Much of Michael Chabon's new book, Manhood for Amateurs (HarperCollins), is about fatherhood. But in this collection of witty essays about the contemporary masculine experience, much of fatherhood is also about childhood -- the way Chabon's own particular mid-20th-century coming-of-age informs his slightly later-on role as a dad.
Chabon's biography -- geeky suburban child of divorce -- has familiar outlines, at least until he became an acclaimed novelist. But these short essays by the author of the Pulitzer-winning The Amazing Adventures of Kavalier & Clay are as insightful as they are charming.
He explores everything from circumcising his son to his own experience -- slightly scandalous -- of sex at age 15 with a friend of his mother's. He takes thoughtful swings at the parenting double-standard in dads' favor as well at as his poignant relationship with his own ex-father-in-law.
And -- as always, with Chabon -- the sentences, the gorgeous winding sentences. In an essay about the necessity of throwing out his young children's artwork, he predicts: "I will be haunted by the memory of the way my younger daughter looks at me when she chances upon a crumpled sheet of paper in the recycling bin, bearing the pictures, the very portrait, of five minutes stolen from the headlong rush of their hour in my care: She looks betrayed."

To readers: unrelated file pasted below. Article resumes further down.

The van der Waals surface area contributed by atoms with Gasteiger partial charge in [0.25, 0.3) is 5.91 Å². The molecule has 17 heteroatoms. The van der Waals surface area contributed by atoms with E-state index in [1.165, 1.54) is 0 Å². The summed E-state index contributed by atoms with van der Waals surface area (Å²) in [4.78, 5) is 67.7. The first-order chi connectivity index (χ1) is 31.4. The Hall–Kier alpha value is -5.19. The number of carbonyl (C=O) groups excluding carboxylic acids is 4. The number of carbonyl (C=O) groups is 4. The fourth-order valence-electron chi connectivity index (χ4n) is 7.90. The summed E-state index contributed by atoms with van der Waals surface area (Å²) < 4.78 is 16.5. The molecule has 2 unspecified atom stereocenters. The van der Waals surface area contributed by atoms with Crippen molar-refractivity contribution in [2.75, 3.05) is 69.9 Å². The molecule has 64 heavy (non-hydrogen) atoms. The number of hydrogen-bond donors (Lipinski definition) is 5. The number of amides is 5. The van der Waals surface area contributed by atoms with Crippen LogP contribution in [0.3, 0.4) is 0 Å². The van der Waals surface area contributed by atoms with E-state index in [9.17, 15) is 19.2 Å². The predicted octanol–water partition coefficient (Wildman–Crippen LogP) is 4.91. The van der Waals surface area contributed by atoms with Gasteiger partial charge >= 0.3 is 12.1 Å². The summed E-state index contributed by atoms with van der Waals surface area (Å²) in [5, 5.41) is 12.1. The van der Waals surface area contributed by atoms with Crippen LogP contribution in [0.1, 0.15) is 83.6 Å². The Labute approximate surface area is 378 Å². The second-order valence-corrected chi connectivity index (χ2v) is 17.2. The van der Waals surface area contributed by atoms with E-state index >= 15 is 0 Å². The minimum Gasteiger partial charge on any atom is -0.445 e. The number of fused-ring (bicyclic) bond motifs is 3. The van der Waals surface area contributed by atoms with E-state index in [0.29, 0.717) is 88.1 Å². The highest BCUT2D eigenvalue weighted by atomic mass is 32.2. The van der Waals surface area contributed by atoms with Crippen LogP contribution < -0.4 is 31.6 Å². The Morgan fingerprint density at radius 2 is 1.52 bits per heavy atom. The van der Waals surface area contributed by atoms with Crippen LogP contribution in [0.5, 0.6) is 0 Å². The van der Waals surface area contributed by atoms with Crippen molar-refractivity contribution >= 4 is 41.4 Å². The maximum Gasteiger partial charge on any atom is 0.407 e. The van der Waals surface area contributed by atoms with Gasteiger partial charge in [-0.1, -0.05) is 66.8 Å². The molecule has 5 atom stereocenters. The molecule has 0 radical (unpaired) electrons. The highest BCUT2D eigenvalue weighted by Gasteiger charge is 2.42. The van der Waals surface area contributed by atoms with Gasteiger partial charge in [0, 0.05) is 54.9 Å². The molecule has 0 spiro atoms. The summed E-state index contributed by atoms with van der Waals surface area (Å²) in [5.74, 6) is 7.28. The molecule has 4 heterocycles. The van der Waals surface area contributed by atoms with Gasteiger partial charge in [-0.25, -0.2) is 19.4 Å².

Perhaps most interestingly, he ruminates on popular culture, including his beloved comic books; the devolvement of Legos from art form to kid-job; a chapter titled "The Splendors of Crap"; and a deconstruction of the parodical early '70s "Wacky Packages" fad as the first time that adult commercial culture "spoke the secret language" of gross children's humor.
Chabon, of course, attended the University of Pittsburgh's graduate writing program, providing fodder for his novels The Mysteries of Pittsburgh and Wonder Boys. He now lives in Berkeley, Calif., but makes one of his occasional visits for a discussion and signing Oct. 6.
Michael Chabon discusses and signs Manhood for Amateurs 7 p.m. Tue., Oct. 6. Joseph-Beth Booksellers, 2705 E. Carson St., South Side. Ticketed event: Two free line tickets with book purchase. 412-381-3600
As a founding member of the Pittsburgh Poetry Exchange and as a teacher, primarily at the Pittsburgh Center for the Arts, Michael Wurster arguably ranks among the biggest influences on the local poetry scene over the past couple decades.
He's an estimable poet too, with a knack for getting to the heart of things with a detached intimacy. "She served cookies / and flavored tea," goes "Last Reunion." "The talk was desultory and tentative, / both embracing and avoiding the past."
Yet he's also capable of the bear-huggingly companionable "Pittsburgh Is My City" ("I feel at home here").
Wurster launches his new collection, The British Detective (Main Street Rag), with an afternoon reading and signing Sun., Oct. 4, at Pittsburgh Steak Company. The collection's title character makes a cameo only in a single two-line stanza of the cryptic "The Corporation": "We hired a British detective, / but he soon disappeared." 4 p.m. 1924 E. Carson St., South Side. Free. 412-481-7636